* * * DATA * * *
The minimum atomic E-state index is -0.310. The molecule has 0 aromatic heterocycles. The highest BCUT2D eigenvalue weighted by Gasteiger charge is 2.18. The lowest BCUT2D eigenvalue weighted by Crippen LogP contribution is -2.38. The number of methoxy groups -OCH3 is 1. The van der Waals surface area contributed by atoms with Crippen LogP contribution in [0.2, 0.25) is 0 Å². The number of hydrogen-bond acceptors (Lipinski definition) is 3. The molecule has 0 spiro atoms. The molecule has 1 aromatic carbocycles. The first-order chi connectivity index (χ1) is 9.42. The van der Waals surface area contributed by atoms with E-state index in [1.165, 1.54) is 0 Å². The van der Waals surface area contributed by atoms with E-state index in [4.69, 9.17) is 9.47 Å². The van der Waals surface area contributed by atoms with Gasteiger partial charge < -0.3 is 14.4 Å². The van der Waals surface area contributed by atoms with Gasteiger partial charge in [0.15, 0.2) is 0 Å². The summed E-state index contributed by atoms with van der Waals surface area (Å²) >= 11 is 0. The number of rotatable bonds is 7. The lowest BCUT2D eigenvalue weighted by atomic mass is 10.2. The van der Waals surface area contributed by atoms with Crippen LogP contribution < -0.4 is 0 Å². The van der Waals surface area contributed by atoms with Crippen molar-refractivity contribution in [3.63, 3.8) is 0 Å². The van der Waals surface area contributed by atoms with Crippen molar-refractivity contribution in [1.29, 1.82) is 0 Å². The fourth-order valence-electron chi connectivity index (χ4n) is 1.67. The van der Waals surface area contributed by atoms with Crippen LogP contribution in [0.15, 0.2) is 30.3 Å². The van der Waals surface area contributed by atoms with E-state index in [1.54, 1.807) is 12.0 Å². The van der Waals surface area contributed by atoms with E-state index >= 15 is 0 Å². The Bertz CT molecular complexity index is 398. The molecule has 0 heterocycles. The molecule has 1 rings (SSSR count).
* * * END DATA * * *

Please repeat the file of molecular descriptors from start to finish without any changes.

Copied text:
The minimum atomic E-state index is -0.310. The molecule has 0 aromatic heterocycles. The highest BCUT2D eigenvalue weighted by Gasteiger charge is 2.18. The lowest BCUT2D eigenvalue weighted by Crippen LogP contribution is -2.38. The number of methoxy groups -OCH3 is 1. The van der Waals surface area contributed by atoms with Crippen LogP contribution in [0.2, 0.25) is 0 Å². The number of hydrogen-bond acceptors (Lipinski definition) is 3. The molecule has 0 spiro atoms. The molecule has 1 aromatic carbocycles. The first-order chi connectivity index (χ1) is 9.42. The van der Waals surface area contributed by atoms with E-state index in [1.165, 1.54) is 0 Å². The van der Waals surface area contributed by atoms with E-state index in [4.69, 9.17) is 9.47 Å². The van der Waals surface area contributed by atoms with Gasteiger partial charge < -0.3 is 14.4 Å². The van der Waals surface area contributed by atoms with Gasteiger partial charge in [0.15, 0.2) is 0 Å². The summed E-state index contributed by atoms with van der Waals surface area (Å²) >= 11 is 0. The number of rotatable bonds is 7. The lowest BCUT2D eigenvalue weighted by atomic mass is 10.2. The van der Waals surface area contributed by atoms with Crippen LogP contribution < -0.4 is 0 Å². The van der Waals surface area contributed by atoms with Crippen molar-refractivity contribution in [3.63, 3.8) is 0 Å². The van der Waals surface area contributed by atoms with Crippen molar-refractivity contribution in [1.29, 1.82) is 0 Å². The fourth-order valence-electron chi connectivity index (χ4n) is 1.67. The van der Waals surface area contributed by atoms with Crippen LogP contribution in [0.15, 0.2) is 30.3 Å². The van der Waals surface area contributed by atoms with E-state index in [1.54, 1.807) is 12.0 Å². The van der Waals surface area contributed by atoms with E-state index >= 15 is 0 Å². The Bertz CT molecular complexity index is 398. The molecule has 0 heterocycles. The molecule has 1 rings (SSSR count).